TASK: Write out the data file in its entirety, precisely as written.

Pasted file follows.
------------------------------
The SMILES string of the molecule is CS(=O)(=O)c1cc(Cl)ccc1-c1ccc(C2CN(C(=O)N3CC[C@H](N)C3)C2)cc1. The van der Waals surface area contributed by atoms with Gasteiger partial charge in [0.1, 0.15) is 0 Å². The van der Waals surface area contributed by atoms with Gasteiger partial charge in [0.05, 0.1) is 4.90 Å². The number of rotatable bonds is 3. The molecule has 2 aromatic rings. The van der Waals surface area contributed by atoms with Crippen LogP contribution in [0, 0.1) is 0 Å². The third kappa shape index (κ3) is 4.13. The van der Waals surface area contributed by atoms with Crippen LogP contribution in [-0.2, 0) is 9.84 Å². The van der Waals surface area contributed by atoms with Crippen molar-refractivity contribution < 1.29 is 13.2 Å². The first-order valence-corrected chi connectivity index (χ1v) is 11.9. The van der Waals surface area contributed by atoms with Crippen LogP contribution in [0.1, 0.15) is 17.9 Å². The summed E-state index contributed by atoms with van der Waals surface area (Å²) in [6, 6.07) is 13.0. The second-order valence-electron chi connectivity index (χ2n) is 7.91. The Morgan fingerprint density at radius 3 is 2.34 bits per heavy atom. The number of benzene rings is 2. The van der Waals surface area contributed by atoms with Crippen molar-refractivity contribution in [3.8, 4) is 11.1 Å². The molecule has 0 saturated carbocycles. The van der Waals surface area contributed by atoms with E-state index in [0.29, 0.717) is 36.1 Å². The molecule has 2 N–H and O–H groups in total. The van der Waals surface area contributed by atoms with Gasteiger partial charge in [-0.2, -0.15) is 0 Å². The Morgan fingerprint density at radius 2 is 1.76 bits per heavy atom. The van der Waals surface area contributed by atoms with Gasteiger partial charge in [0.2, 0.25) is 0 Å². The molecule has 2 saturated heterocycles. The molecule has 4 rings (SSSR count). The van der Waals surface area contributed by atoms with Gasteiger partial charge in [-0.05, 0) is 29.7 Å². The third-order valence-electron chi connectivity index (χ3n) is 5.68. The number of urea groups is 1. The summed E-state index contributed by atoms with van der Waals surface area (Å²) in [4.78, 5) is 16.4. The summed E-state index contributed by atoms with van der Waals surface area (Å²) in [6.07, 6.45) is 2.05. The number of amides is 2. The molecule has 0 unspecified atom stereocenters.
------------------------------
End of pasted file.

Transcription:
The SMILES string of the molecule is CS(=O)(=O)c1cc(Cl)ccc1-c1ccc(C2CN(C(=O)N3CC[C@H](N)C3)C2)cc1. The van der Waals surface area contributed by atoms with Gasteiger partial charge in [0.1, 0.15) is 0 Å². The van der Waals surface area contributed by atoms with Gasteiger partial charge in [0.05, 0.1) is 4.90 Å². The number of rotatable bonds is 3. The molecule has 2 aromatic rings. The van der Waals surface area contributed by atoms with Crippen LogP contribution in [0, 0.1) is 0 Å². The third kappa shape index (κ3) is 4.13. The van der Waals surface area contributed by atoms with Crippen LogP contribution in [-0.2, 0) is 9.84 Å². The van der Waals surface area contributed by atoms with Crippen molar-refractivity contribution < 1.29 is 13.2 Å². The first-order valence-corrected chi connectivity index (χ1v) is 11.9. The van der Waals surface area contributed by atoms with Crippen LogP contribution in [0.1, 0.15) is 17.9 Å². The summed E-state index contributed by atoms with van der Waals surface area (Å²) in [6, 6.07) is 13.0. The second-order valence-electron chi connectivity index (χ2n) is 7.91. The Morgan fingerprint density at radius 3 is 2.34 bits per heavy atom. The number of benzene rings is 2. The van der Waals surface area contributed by atoms with Crippen molar-refractivity contribution in [3.8, 4) is 11.1 Å². The molecule has 0 saturated carbocycles. The van der Waals surface area contributed by atoms with E-state index in [0.29, 0.717) is 36.1 Å². The molecule has 2 N–H and O–H groups in total. The van der Waals surface area contributed by atoms with Gasteiger partial charge in [-0.2, -0.15) is 0 Å². The Morgan fingerprint density at radius 2 is 1.76 bits per heavy atom. The van der Waals surface area contributed by atoms with Gasteiger partial charge in [0.2, 0.25) is 0 Å². The molecule has 2 saturated heterocycles. The molecule has 4 rings (SSSR count). The van der Waals surface area contributed by atoms with Gasteiger partial charge in [-0.05, 0) is 29.7 Å². The third-order valence-electron chi connectivity index (χ3n) is 5.68. The number of urea groups is 1. The summed E-state index contributed by atoms with van der Waals surface area (Å²) in [4.78, 5) is 16.4. The summed E-state index contributed by atoms with van der Waals surface area (Å²) in [6.07, 6.45) is 2.05. The number of amides is 2. The molecule has 0 unspecified atom stereocenters.